Hyperthermia statistics heat up in 2010
August 17 , 2010 -- Despite the efforts of child safety advocates, 2010 could be the worst year ever for vehicle hyperthermia fatalities, according to Adjunct Professor of Geosciences Jan Null, who measures the rate that heat rises in the interior of parked cars and keeps statistics on hyperthermia deaths that occur as a result.
Null's records show that at least 26 people died from overheating while in parked cars during the first seven months of this year, making it the second worst year since 1998. Ten deaths occurred in the month of June alone. The former National Weather Service meteorologist began his research in 2002 when he was approached by journalists to comment on a story about an infant who had died of hyperthermia in a parked car.
"I was really amazed at how fast the interior of a car can heat up," Null said. "Even in the shade, the interior of a car can rise as high as 19 degrees in just 10 minutes, and 45 to 50 degrees in one to two hours."
According to Null, a parked car even in mild weather poses a danger to its occupants. Children are particularly vulnerable because their core temperature rises three to five times faster than an adult's. Organ failure and death can occur when the body temperature reaches 104 to 107 degrees Fahrenheit.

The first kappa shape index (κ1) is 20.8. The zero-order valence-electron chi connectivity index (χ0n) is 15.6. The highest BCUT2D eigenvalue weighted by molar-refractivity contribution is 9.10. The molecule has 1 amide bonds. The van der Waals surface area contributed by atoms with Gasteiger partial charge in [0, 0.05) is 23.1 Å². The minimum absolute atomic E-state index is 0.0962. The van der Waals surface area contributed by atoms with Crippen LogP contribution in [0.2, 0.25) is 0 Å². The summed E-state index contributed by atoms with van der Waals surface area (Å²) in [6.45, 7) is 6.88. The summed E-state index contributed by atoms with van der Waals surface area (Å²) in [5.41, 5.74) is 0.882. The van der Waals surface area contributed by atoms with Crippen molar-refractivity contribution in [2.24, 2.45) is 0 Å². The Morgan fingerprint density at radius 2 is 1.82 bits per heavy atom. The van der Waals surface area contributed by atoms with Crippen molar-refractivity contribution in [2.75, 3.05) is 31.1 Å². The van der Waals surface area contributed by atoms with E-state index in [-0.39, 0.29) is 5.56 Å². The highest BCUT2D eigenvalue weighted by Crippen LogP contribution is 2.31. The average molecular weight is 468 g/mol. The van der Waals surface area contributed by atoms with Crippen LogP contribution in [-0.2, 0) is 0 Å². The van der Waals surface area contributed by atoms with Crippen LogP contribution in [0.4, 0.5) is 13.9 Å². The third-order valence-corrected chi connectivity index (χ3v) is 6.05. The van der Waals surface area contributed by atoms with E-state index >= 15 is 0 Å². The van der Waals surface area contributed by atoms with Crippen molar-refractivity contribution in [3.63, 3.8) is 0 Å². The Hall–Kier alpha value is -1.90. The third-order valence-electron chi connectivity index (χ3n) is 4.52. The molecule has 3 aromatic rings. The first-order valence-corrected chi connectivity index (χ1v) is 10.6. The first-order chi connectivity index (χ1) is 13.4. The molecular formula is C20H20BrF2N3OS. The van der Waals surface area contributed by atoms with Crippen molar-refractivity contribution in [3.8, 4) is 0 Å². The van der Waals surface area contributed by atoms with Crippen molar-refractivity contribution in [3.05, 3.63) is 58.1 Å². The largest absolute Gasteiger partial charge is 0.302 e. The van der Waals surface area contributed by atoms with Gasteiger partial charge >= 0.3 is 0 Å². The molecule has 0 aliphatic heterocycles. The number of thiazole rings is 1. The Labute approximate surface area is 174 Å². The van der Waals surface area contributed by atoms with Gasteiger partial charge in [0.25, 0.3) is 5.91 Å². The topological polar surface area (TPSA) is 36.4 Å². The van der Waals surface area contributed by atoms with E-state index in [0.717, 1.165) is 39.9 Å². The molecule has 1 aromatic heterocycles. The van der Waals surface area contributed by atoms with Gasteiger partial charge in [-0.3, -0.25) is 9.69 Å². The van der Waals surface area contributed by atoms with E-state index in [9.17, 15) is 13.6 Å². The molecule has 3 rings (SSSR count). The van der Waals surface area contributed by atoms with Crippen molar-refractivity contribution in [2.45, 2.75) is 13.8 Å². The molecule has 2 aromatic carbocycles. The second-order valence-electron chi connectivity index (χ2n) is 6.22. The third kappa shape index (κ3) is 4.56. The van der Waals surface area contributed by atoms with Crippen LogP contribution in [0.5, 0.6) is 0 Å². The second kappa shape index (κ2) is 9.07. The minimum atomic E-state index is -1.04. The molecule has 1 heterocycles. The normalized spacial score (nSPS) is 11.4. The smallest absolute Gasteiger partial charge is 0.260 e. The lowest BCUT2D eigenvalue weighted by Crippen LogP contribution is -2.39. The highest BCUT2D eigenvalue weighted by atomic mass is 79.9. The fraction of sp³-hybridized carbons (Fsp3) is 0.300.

While the windows of a car are relatively transparent to the sun's shortwave radiation, this shortwave energy significantly heats the objects it strikes inside the car. Null says that a dark colored dashboard or seat can easily reach temperatures in the range of 180 to more than 200 degrees Fahrenheit in half an hour.
Null's findings were first published in 2005 in a paper co-written with pediatricians in the journal Pediatrics. To date, nearly 500 children have died of hyperthermia after being left unattended in cars for as little as 30 minutes.
The number of infant and toddler fatalities has increased steadily since airbags were installed in cars and child seats were placed in the back seat as a result. Many of these cases occurred when parents or other caregivers accidentally left a sleeping child in the back seat. Other cases involved children who got into unlocked cars or trunks and could not get out. Null said that more of these cases occur in mild, rather than hot weather, leading him to believe that people are vigilant in extreme weather but are more likely to forget in mild weather.
American car manufacturers are evaluating technologies that would provide a warning to drivers about sleeping children being left behind, but Null is convinced that developing different habits can serve to remind anyone who is distracted or tired.
"You can do something as simple as putting your purse, wallet or cell phone on the floor of the back seat as a reminder, he said. "Making a habit of placing a stuffed toy in the front seat when a child is in back can also serve as a visual reminder of the precious cargo in the back seat."
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